Archive for October, 2009

Rice Krispy Treats

In true attempted cooking style, I burned Rice Krispy Treats.

I saw this awesome recipe from A Year of Slow Cooking Check our her Book!. Put butter in crock pot, top with marshmallows, then with cereal, then high for an hour.

I did low for an hour, then stirred. The marshmallows were not melted. I read the recipe again where it said high, so I put the slow cooker on high.

But, in that hour on low, the butter had melted. And, in the stirring that I did, some of the rice krispies ended up at the bottom of the slow cooker. Whereby they then caramelized. Some were burnt, but most were just dark dark brown.

So, there ya go. I burned rice Crispy treats.

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Petit Fours and Poured Fondant

So, with the failed Red Velvet Cake, I still attempted to make Petit Fours.

Single Petit Four

I made a simple cream cheese frosting with cream cheese and powdered sugar. I cut some of the cake layers in half, and for others just stacked half the cake on top of the other. In hindsight, the middle frosting was way too thick, and the cake slid around (hence, I was not able to get the fancy poured fondant to be all nice and pretty on the sides.

I used King Arthur Flour’s Poured Fondant recipe. I used Wilton Red Candy Melts, powdered sugar, corn syrup, and water. I melted this, then put it into a disposable piping bag to put over the tops of the Petit fours.

I *think* that if I had 1) a full cake, and not a fallen one, 2) a thinner icing for between the layers, 3) smooth squares, and 4) a whole lot more patience, I could get fancy looking petit fours. I think my next attempt might be with pound cake or something heavier. Or, maybe a pound cake to work on the icing of the sides before I attempt another layered petit four :)
Petit Fours

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Recognizing a Recipe

Sometimes, you just need to recognize what something is.

I attempted to make a red velvet sheet cake, so I could make petit fours. I searched for a while, and came accross this recipe from Imperial Sugar for a Red Velvet Cake Roll. I figured that if I could use it to make a roll, then I could just use it in the jelly roll cake form and make a short stacked cake with it.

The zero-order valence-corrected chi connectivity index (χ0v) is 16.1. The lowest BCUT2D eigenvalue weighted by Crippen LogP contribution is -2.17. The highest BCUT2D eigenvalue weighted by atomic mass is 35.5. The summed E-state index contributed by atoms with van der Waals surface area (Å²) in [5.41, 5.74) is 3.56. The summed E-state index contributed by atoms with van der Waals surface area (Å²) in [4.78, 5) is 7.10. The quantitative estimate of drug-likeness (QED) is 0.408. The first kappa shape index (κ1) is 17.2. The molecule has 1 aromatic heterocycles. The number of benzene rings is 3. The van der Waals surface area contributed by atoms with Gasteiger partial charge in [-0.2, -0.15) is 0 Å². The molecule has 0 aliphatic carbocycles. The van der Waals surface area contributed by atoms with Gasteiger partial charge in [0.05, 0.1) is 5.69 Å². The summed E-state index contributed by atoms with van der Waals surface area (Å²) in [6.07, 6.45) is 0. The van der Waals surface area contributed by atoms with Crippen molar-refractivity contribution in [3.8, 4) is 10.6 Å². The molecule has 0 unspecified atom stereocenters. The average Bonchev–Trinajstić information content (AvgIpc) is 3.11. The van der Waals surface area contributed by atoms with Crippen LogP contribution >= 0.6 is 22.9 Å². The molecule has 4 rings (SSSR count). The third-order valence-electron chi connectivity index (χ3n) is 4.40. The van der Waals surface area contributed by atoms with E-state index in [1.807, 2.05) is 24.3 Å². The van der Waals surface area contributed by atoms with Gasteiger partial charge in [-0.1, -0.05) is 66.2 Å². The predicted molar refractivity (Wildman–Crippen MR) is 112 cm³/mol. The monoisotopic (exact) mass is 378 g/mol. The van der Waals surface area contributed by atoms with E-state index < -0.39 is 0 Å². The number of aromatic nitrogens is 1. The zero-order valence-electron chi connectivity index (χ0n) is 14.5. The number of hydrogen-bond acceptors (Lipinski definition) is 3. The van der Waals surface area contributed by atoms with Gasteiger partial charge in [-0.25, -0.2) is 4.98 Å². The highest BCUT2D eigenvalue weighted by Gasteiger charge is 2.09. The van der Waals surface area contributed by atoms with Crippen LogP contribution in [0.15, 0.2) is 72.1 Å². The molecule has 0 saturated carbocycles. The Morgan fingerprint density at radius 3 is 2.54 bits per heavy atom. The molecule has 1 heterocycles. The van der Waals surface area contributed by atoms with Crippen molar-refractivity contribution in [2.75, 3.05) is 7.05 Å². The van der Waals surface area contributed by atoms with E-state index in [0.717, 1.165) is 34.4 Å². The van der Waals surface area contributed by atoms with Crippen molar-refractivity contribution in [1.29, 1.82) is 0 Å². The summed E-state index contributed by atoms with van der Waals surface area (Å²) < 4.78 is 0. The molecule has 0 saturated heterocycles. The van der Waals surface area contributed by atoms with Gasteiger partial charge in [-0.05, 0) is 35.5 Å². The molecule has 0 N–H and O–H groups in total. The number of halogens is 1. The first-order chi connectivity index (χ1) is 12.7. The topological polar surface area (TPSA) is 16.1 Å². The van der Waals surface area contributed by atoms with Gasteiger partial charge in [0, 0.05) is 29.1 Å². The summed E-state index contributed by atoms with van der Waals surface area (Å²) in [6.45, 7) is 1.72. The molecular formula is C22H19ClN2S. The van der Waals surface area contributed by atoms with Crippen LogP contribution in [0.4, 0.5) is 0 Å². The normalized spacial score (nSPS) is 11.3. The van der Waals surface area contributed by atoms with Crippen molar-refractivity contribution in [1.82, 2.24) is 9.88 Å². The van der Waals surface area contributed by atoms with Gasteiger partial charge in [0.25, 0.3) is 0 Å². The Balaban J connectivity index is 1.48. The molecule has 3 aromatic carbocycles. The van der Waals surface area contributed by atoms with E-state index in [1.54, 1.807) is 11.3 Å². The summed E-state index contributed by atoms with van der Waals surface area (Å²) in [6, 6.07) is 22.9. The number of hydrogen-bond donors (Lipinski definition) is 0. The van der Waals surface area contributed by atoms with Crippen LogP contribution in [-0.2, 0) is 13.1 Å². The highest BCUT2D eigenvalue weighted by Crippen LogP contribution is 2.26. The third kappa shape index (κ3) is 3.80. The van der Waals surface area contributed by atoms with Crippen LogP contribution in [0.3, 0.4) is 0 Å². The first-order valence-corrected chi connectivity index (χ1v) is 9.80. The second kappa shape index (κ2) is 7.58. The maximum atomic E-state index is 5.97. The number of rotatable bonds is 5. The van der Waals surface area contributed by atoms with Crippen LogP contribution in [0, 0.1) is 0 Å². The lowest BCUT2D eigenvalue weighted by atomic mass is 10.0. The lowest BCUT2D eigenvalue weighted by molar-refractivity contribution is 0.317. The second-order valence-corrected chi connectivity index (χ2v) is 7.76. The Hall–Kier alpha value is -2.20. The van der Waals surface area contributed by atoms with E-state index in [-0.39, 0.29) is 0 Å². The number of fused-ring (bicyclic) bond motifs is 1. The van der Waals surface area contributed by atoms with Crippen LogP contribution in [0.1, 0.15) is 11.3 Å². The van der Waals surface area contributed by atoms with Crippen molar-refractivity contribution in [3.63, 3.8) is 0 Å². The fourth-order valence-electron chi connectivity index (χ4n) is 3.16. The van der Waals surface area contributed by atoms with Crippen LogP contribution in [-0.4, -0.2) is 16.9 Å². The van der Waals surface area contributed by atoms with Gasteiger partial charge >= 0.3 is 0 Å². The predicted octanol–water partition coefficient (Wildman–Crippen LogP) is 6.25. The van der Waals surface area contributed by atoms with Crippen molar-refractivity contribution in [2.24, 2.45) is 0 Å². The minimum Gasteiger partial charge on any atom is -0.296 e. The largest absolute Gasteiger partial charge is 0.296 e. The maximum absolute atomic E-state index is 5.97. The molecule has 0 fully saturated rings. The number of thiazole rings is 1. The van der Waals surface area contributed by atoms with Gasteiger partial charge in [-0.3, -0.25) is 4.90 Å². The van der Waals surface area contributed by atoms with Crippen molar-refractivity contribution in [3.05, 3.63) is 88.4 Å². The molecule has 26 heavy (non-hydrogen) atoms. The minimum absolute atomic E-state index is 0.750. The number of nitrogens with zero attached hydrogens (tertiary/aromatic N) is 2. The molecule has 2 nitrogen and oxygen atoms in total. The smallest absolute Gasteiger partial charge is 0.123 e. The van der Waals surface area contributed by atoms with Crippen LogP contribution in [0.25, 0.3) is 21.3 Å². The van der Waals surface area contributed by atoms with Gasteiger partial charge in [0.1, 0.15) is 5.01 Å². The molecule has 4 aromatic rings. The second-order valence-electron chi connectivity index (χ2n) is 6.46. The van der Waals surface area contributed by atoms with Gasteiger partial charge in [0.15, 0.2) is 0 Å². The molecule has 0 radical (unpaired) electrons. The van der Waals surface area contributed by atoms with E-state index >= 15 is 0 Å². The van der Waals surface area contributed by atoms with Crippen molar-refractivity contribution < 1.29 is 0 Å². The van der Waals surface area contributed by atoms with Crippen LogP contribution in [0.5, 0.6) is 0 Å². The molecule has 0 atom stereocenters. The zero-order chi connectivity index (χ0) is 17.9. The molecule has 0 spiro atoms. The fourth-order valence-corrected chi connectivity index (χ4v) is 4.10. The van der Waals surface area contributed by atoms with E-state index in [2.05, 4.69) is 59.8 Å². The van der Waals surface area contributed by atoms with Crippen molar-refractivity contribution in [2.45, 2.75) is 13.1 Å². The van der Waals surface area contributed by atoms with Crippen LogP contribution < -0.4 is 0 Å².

The start of the directions were to beat 4 eggs for five minutes. Okay, sure, they got light and fluffy, nice. Add the other wet ingredients, and it was all good.

It then said to beat in the sifted dry ingredients. Which was where (I think) the recipe failed. The batter deflated, and by the end of the two minute suggested beating time, it was more like a liquid than any sort of batter. I put it in the oven and baked it.

It was very uneven, and baked up with large air pockets. The top layer was like a crust, but it was done at 12 minutes.

I turned it out onto a cooling rack (as the recipe said to take it out immediately), and then decided to try one of the edges (since I would be cutting them off anyways).

Egg. It tasted eggy. Which meant that this really was a Sponge Cake. I had tried to make one before from The Simple Art of Perfect Baking. And that cake did the same thing, it tasted like eggs. But, on the good side, it was the perfect cake for petit fours, had it, ya know, been done like it should have :)

As with the previous cake, I knew that I could let it sit and the egg taste would go away. I also know (now) that the red velvet recipe is a sponge cake, and that beating in the dry ingredients was where it went wrong. The cake tastes fine, if a little flat, so I will try it again, and will then fold in the dry ingredients. :)

(The Poured Fondant and Petit Fours is the next post!)

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Whole Wheat Devils Food Cake (Take One)

Contradiction in terms? Not quite :)

I picked up The King Arthur Flour Baker’s Companion from the library (I love libraries :) It had a recipe for Devils Food Cake that seemed really good. I have also been on a whole wheat kick, and had bought King Arthur Flour White Whole Wheat flour to try.

Then I found their recipe for whole wheat cake!. Its not 100% whole wheat, but it is slightly healthier than pure white flour :)

I liked the mix of brown sugar and white sugar, I think I will keep that. Next time, I want to try it with my whole wheat pastry flour, and with about 2tbsp cornstarch replacing part of the flour. (Make my own cake flour!). I do not think I have tasted enough made from scratch cakes to notice a difference using the white whole wheat; as it was, it was great :)

Of course, I burned the bottoms of the pans. I tried to do 2 9 inch layers, and it did not work, because my racks had to be so low to the bottom. I also ended up with a very moist upper layer, which I had with my box mix cakes, so I should figure out how to change that. Any ideas?

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